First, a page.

18 SEPTEMBER 2019 • 10:30 PM
The minute’s silence which will precede Rangers’ Europa League group stage opener against Feyenoord at Ibrox on Thursday night can – despite good intentions – be categorised as a wholly inappropriate tribute to Fernando Ricksen, the former Ibrox captain, who has died after a six-year struggle with motor neurone disease.
Life was rarely silent when Ricksen was around, certainly not in his playing days and categorically not during his spell with Rangers between 2000 and 2006.
This was the man, after all, who was taken off after 21 minutes of his first appearance at celtic Park because of his culpability in what ended as a 6-2 defeat, was sent off before half-time on his second appearance at Parkhead and who was the first player in Scotland to be banned on the basis of video evidence, when the TV cameras caught him aim a reverse karate kick at Aberdeen’s Darren Young, before he was later banned for elbowing Derek Riordan of Hibernian.
Ricksen pushed the then Rangers chairman, John McClelland, who was fully clothed, into a swimming pool in Greece before a European tie with Panathinaikos. He won 12 caps with the Dutch international side before being banned after smashing a door on a night out. He tested positively for cocaine when he played with Zenit St Petersburg, where he twice got into fights with the club captain.
On one occasion, in the press room before an Old Firm match at Ibrox, someone asked if it was true that Ricksen had been named after the eponymous Abba song. Came the reply: “Did Abba release a song called ‘Dirty Fouling B------?’ ”
Despite a rap sheet that would have earned respect from the Peaky Blinders, Ricksen’s struggles with personal demons and ultimately with the devastating effects of motor neurone disease earned him heartfelt tributes from both sides of the Old Firm divide on Wednesday. He had forsworn alcohol when he captained Rangers to the 2004-05 Scottish league title and he was an influential figure when Zenit won the Russian championship in 2007.
The onset of MND in 2013 was the transformational factor. Ricksen had been given 18 months to live but treated the prognosis with characteristic defiance, citing the desire to be available for as long as possible to his daughter, Isabella, now eight years old. Despite his painful and obvious deterioration, he appeared regularly at charitable events and raised close to £1 million for MND research and support funds.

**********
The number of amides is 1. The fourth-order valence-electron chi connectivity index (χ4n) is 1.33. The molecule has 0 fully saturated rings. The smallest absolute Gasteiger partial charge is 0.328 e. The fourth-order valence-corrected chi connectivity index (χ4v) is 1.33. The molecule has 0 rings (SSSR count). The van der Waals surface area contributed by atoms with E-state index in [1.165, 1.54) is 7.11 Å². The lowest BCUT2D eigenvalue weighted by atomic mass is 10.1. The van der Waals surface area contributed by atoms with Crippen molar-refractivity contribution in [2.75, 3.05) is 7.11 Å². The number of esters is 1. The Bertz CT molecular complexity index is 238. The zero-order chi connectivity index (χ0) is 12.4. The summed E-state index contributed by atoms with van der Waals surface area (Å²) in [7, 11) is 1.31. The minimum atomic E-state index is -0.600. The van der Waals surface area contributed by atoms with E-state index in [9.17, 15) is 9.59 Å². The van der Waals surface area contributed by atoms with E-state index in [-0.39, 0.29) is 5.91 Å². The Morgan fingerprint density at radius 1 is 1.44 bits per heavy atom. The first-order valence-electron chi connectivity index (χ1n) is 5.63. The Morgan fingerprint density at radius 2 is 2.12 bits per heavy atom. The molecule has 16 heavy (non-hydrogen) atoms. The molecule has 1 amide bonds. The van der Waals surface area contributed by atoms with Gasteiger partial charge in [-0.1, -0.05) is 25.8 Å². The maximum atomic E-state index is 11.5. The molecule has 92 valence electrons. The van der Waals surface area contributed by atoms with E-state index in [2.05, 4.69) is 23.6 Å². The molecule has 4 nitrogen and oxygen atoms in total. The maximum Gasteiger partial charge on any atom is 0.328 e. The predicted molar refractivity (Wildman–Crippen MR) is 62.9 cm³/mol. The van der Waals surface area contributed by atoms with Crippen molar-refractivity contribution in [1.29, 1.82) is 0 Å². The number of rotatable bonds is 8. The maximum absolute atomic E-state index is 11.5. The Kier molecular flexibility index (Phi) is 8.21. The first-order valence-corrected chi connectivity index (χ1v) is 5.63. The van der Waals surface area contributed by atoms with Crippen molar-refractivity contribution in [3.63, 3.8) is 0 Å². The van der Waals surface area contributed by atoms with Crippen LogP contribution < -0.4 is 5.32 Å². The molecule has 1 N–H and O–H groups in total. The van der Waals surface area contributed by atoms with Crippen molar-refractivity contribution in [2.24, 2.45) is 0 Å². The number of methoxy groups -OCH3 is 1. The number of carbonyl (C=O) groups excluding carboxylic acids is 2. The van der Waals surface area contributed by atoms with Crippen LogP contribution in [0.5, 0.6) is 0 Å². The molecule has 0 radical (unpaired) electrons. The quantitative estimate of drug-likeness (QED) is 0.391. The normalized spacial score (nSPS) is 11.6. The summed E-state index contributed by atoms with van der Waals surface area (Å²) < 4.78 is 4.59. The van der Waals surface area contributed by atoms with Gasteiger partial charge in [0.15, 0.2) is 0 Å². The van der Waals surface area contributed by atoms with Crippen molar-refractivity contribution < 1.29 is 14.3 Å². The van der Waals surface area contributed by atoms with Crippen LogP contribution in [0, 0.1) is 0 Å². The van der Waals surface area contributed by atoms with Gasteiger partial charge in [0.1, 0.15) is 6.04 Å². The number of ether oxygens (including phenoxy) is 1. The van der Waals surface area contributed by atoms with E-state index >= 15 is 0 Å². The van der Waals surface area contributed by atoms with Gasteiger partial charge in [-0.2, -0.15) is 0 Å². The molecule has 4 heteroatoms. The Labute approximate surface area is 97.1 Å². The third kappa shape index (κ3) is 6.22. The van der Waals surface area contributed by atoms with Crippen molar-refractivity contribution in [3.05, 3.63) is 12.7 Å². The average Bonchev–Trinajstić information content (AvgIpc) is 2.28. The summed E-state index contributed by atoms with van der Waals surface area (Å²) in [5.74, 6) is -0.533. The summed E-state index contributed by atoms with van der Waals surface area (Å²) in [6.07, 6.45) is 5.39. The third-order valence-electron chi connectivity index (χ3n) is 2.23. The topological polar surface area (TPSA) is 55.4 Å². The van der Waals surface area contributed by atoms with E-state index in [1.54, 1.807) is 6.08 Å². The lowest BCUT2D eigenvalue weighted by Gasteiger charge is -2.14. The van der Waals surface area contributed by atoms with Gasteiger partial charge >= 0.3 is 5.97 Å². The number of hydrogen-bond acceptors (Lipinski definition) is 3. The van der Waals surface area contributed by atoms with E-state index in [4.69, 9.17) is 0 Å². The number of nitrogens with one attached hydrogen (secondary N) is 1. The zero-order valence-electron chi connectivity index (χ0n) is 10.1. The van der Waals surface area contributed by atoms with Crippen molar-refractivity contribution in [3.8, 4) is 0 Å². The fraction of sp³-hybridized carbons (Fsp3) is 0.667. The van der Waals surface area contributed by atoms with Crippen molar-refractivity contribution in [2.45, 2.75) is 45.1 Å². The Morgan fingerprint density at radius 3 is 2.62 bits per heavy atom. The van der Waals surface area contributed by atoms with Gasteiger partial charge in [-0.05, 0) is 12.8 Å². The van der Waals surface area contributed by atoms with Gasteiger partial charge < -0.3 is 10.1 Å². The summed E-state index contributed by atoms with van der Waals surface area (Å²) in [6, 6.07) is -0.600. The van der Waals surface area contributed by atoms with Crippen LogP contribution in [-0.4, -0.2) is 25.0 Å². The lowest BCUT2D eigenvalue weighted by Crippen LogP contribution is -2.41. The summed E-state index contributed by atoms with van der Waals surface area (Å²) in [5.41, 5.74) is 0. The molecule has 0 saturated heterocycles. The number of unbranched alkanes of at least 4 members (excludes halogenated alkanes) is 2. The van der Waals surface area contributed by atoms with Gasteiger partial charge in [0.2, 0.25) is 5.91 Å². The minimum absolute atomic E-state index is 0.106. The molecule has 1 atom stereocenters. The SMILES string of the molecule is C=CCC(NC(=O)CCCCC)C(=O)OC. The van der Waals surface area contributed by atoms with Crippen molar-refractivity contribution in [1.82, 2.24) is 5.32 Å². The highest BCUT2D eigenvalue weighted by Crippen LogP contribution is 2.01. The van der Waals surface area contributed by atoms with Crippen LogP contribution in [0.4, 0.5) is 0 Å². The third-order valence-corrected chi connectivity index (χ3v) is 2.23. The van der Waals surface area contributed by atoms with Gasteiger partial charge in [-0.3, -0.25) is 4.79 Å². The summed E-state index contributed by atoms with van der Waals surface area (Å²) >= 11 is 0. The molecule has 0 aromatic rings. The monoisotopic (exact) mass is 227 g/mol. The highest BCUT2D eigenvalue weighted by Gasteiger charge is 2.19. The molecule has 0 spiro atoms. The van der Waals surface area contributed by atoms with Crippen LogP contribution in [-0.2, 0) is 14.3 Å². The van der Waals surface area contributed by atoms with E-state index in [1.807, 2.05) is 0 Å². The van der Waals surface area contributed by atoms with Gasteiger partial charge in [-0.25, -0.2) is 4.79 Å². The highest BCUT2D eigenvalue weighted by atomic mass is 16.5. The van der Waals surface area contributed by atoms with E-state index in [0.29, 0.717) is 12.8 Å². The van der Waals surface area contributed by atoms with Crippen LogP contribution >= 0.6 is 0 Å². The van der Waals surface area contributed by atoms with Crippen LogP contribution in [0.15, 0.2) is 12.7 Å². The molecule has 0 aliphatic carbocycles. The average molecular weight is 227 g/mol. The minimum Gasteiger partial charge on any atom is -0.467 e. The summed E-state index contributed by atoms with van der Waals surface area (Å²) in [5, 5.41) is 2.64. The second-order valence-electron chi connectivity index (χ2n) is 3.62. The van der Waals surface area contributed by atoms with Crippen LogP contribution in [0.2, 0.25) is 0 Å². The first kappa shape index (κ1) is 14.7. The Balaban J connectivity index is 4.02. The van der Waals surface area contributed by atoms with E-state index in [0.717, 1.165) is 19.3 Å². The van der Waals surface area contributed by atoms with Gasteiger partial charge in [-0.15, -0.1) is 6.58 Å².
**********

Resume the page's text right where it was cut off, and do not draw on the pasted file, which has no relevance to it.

He was a regular visitor to the Rangers training ground at Auchenhowie, where his appearance affected Steven Gerrard. “He was still putting up a fight,” the Ibrox manager said. “It’s sad news but he deserves all the tributes that are coming his way.
“He was the type to play with his heart on his sleeve and that was epitomised when he was taken ill in 2013 and given 18 months to live. He fought ever so well and it summed up his character – a warrior on the pitch as well as off it.
“I saw with my own eyes at the training ground the situation he was in and the suffering he was going through. He deteriorated very much in the last six or seven days and was in a lot of pain and was very stressed, so no one likes to hear that news. We send our condolences to his young family.”
Fate and the fixture calendar have decreed that Thursday night’s opposition should be Dutch. Feyenoord are the top seeds in Group G so, if Rangers are to upset the odds, this looks like their best chance. “We are at home for the opener, which could be important. We have the opportunity to get off to a really good, positive start by trying to take all three points,” Gerrard said.
“If we do, it sets us up for game two. We all sat round the canteen at Auchenhowie waiting for the group stage draw and, when it was made, we spoke about it being a tough group with some good teams in it.
“I was confident we could get there, even if it was tough in the qualifiers and it went to the wire. I had to prepare us for Sunday-Thursday over a longer period.
“That’s the reason we have gone for more volume and extra quality in the squad. You’ve seen what’s happened in the last couple of weeks – we’ve lost two players in the same position in Jordan Jones and Ryan Kent, but we have an answer for that now. That’s the reason why, if you have ambition to compete both domestically and in Europe, you need at least two good players in each position.”
It may be, though, that on an emotionally charged evening, Rangers’ best weapon will be to summon the spirit and biting style of the favourite they have just lost.
Can you hear the drums, Fernando?